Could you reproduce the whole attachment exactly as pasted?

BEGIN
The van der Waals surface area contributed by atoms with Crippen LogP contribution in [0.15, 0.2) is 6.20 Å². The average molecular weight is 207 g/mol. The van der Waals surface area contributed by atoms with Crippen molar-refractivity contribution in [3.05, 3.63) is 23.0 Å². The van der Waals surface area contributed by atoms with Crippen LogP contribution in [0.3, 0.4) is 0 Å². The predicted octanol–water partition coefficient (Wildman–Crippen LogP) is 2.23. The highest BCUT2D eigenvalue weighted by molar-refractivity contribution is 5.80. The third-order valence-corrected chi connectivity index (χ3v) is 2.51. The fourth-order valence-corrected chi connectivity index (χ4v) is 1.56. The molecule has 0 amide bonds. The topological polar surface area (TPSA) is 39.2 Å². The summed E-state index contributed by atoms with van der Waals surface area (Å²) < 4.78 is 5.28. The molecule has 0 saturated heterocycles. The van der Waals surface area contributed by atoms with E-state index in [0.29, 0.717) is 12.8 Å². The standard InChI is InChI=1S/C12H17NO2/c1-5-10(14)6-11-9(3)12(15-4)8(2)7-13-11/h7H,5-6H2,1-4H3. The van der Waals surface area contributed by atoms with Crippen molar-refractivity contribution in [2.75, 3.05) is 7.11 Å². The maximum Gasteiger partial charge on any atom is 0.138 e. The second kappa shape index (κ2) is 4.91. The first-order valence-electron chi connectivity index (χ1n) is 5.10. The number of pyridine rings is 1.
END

The van der Waals surface area contributed by atoms with Crippen LogP contribution in [0.15, 0.2) is 6.20 Å². The average molecular weight is 207 g/mol. The van der Waals surface area contributed by atoms with Crippen molar-refractivity contribution in [3.05, 3.63) is 23.0 Å². The van der Waals surface area contributed by atoms with Crippen LogP contribution in [0.3, 0.4) is 0 Å². The predicted octanol–water partition coefficient (Wildman–Crippen LogP) is 2.23. The highest BCUT2D eigenvalue weighted by molar-refractivity contribution is 5.80. The third-order valence-corrected chi connectivity index (χ3v) is 2.51. The fourth-order valence-corrected chi connectivity index (χ4v) is 1.56. The molecule has 0 amide bonds. The topological polar surface area (TPSA) is 39.2 Å². The summed E-state index contributed by atoms with van der Waals surface area (Å²) < 4.78 is 5.28. The molecule has 0 saturated heterocycles. The van der Waals surface area contributed by atoms with E-state index in [0.29, 0.717) is 12.8 Å². The standard InChI is InChI=1S/C12H17NO2/c1-5-10(14)6-11-9(3)12(15-4)8(2)7-13-11/h7H,5-6H2,1-4H3. The van der Waals surface area contributed by atoms with Crippen molar-refractivity contribution in [2.75, 3.05) is 7.11 Å². The maximum Gasteiger partial charge on any atom is 0.138 e. The second kappa shape index (κ2) is 4.91. The first-order valence-electron chi connectivity index (χ1n) is 5.10. The number of pyridine rings is 1.